“The search committee has been contacting semifinalists and finishing that this week and doing another series of reference checks,” Harshbarger said. “We’ll be inviting people to interview on campus, probably not next week because a lot of people are going to take the week off with the holiday in it. But the week after that, we’ll probably start the interviews and hopefully name someone in the middle of July and get them here in August.”

Harshbarger noted the short list of athletics directors in GCSU history and said that Damon’s biggest contribution was behind the scenes.

“This was really the first time we had a set of outside eyes come in and had a chance to take a look at some things,” Harshbarger said. “One of the things Jud had pointed out was that some of the operations, they resided more in people’s heads than on paper. He said we needed to get a lot of the standard operating procedures down and codified and (as) an official document. The same people had been there year in and year out.”

Fund-raising was a priority for Damon, and Harshbarger said that will remain so as well as “taking a more structured approach” in dealing with and increasing support and donations.

Carrick isn’t one to hold back his opinions, and he is only half-kidding when he wonders about the athletics director position, especially considering the strength of the program.

“Just raise money and stay the (heck) out of the way,” Carrick said with a laugh. “Some ADs come in and change this and that. Obviously we’ve been successful.”

Indeed, GCSU had perhaps its best year in 2008-09, with All-Americans in four sports and the Peach Belt Conference player of the year in softball.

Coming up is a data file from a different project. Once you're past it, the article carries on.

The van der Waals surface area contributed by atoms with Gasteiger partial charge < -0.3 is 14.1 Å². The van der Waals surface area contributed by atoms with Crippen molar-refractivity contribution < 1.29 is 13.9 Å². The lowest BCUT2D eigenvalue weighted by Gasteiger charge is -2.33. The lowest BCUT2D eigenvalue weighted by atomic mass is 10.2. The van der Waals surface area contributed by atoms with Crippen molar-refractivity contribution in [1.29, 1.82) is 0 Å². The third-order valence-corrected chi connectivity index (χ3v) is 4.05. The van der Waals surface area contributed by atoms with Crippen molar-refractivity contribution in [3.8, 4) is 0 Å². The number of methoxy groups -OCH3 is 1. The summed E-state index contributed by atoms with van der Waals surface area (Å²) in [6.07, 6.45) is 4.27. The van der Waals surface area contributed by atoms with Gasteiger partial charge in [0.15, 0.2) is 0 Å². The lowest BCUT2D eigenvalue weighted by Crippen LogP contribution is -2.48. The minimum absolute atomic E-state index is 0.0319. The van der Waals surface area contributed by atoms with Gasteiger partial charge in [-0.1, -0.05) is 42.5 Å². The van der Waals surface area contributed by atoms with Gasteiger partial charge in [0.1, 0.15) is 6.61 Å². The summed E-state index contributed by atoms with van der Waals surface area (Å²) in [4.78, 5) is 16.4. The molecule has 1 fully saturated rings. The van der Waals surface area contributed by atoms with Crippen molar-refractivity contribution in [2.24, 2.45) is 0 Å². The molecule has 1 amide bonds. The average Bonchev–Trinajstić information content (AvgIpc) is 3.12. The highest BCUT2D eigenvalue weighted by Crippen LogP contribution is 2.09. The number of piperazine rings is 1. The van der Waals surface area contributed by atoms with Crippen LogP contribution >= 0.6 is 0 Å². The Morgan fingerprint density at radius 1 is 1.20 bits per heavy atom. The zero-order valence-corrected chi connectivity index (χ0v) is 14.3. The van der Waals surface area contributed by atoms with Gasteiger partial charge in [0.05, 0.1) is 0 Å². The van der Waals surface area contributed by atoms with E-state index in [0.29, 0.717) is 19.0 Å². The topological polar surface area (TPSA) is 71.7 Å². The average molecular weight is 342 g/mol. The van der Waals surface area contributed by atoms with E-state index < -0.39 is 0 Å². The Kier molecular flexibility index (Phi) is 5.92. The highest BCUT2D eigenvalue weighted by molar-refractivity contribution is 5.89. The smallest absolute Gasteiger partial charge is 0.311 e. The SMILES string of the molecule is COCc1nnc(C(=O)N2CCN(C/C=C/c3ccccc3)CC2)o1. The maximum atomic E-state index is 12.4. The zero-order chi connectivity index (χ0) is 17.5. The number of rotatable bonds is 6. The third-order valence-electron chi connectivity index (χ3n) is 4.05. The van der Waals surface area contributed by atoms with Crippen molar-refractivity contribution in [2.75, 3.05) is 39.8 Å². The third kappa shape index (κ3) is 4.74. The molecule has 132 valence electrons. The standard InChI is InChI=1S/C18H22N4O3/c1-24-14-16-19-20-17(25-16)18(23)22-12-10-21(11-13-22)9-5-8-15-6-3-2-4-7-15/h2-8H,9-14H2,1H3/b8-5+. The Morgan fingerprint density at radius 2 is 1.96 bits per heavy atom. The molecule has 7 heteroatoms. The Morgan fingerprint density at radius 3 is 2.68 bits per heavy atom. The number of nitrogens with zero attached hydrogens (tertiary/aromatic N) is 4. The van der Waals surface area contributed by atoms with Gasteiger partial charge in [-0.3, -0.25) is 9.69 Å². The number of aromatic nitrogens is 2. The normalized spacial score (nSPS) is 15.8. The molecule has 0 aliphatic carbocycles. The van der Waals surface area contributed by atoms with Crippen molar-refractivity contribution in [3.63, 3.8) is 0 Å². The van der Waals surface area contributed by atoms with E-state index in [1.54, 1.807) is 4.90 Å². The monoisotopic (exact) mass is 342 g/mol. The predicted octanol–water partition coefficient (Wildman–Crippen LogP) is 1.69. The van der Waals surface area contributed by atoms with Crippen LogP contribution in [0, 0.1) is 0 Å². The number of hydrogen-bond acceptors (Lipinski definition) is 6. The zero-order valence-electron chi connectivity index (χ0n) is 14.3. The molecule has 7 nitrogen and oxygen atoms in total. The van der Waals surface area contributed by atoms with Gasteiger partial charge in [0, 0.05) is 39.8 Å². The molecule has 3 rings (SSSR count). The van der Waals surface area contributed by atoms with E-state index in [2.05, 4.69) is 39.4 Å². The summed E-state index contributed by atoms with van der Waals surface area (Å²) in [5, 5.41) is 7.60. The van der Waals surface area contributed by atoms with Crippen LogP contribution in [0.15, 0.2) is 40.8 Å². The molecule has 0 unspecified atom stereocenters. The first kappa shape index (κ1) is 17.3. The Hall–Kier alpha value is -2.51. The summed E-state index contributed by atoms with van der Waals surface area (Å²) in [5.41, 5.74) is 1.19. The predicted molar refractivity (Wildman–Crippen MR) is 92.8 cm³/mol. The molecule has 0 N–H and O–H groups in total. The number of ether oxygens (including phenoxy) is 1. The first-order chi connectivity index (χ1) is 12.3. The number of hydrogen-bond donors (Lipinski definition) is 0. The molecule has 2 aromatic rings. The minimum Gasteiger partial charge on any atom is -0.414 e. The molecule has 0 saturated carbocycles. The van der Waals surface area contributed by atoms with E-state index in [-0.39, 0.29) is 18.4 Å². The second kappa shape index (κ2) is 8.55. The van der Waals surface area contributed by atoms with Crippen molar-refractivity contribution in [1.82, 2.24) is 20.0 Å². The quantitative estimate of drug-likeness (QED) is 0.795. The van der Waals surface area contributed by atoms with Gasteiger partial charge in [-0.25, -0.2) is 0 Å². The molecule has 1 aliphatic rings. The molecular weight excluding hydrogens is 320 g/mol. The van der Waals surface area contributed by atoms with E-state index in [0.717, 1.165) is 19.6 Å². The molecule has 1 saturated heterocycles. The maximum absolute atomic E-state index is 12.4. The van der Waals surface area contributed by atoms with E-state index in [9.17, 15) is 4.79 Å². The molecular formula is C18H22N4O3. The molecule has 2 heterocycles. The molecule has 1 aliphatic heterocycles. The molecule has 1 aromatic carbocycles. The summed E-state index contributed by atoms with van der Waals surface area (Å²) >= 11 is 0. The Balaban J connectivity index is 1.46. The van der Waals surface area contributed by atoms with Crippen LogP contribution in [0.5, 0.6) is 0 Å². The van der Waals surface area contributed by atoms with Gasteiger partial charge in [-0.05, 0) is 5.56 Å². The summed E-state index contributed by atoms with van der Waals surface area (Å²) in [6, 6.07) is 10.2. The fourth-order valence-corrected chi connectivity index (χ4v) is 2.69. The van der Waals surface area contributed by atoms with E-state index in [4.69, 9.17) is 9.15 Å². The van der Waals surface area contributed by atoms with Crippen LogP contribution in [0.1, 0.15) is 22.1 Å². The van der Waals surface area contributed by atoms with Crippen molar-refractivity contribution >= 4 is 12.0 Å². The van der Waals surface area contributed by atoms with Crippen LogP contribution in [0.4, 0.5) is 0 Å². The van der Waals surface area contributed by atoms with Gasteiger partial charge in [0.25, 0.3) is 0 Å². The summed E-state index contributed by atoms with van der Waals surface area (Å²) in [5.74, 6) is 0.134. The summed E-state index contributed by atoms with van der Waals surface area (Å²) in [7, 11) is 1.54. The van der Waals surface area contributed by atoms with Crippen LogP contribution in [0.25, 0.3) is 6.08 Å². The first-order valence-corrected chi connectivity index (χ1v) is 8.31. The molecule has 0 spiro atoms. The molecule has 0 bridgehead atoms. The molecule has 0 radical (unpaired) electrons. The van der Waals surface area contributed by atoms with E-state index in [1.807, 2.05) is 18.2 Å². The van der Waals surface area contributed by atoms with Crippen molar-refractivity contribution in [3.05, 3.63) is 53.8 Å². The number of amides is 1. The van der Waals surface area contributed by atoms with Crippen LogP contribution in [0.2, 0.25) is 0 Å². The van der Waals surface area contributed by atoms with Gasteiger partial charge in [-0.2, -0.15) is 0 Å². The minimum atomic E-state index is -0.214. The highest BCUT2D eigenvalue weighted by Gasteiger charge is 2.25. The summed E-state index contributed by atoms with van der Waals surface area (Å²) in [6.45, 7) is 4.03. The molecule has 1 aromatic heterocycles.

The men’s basketball team won the Peach Belt’s sportsmanship award in that sport and had three players — including former West Laurens standout Ken Kemp — on the PBC’s first men’s basketball all-academic team.

The golf team reached the NCAA tournament for the fifth time in six years and finished fifth, its third top-five finish. The men’s tennis team reached the Elite Eight, and Steve Barsby was named the national coach of the year while veteran men’s basketball coach Terry Sellers took conference honors.

GCSU reached the NCAA tournament — which in Division II begins usually with region play — in nine of 10 sports. More than 90 student-athletes made the conference’s presidential honor roll (3.0 GPA or higher), including Kemp, Alex Pate (men’s cross country/Peach County), Rich Crumpton (golf/John Milledge), Bayley Craig (golf/John Milledge), Bailey Thompson (softball/Vidalia) and Haley Holloway (softball/GMC).

The 92 academic honorees were the third-most among the 11 conference programs.

And the school won the PBC’s Commissioner’s Cup for all-sports success for the first time.

“Maybe a little stronger,” Harshbarger said of the quality of applicants this time around. “As we talk to several of the semifinalists, they mentioned that they had been encouraged to pursue it because they were aware we won the conference Commissioner’s Cup.

“I think people are pretty encouraged by the folks we have in the process. Hopefully we’ll get somebody who’s a pretty good fit this year.”